Every musical instrument has limitations, not only in terms of its range and timbre but in terms of the mechanical possibilities it provides. If you want to be able to play chords, a clarinet would be a poor choice — as would any wind instrument with the possible exception of the bagpipes or the harmonica. Conversely, if you want to hear tones that will sustain indefinitely, don’t write for piano.
If you want to be able to play more than 12 notes per octave, your options will be even more limited. A number of software-based synthesizers will make wonderful sounds while producing whatever tuning you can devise, but playing any of them from a MIDI keyboard will present some unusual challenges. Figuring out how to finger scales and chord voicings for a tuning with 31 notes per octave while playing a standard 12-note-per-octave black-and-white keyboard … well, it’s possible. I’ve done it a lot. But it’s a brain-twister.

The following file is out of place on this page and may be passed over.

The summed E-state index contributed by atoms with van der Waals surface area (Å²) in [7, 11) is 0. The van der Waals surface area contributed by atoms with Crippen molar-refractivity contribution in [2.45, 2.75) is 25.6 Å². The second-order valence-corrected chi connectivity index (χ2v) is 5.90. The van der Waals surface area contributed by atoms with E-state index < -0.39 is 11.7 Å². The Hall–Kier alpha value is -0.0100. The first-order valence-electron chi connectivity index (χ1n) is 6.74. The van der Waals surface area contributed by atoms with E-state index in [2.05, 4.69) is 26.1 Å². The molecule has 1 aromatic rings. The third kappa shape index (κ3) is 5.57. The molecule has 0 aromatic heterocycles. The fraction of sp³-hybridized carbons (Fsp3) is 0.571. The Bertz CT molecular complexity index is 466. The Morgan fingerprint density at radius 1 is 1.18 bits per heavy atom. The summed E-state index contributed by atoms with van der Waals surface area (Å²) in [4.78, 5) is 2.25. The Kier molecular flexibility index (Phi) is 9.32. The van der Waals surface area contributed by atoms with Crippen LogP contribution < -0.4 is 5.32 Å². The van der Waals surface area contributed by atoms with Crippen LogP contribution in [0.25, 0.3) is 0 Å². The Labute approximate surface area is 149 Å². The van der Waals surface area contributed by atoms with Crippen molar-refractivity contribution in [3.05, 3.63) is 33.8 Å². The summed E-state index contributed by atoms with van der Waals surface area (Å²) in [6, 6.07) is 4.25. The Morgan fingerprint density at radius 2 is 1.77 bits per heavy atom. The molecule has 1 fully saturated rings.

Having done a bit of research over the years on alternative MIDI controllers, this fall I ordered a Z-Board from Starr Labs. I was aware that it wouldn’t have or be absolutely everything I could ever desire, but I was also pretty sure it was the best instrument I was going to find. It arrived yesterday.
The Z-Board has quite a lot of software smarts packed inside, but that’s not why I wanted it. The keyboard is a 12-by-24 array of velocity-sensitive buttons, and this array has the enormous advantage that it’s isomorphic. That is, a given chord or scale has exactly the same shape, no matter what key you start on. (The array of black and white key tops is arbitrary, and in fact the pattern shown in the photo is not the final arrangement that I settled on — it’s based on an earlier diagram I had sent them. Oops. We’ll get that sorted out in a couple of months. No hurry.)
Any key on the Z-Board can be programmed to send any MIDI note number you want. In fact, the features are more comprehensive than that: You can Read more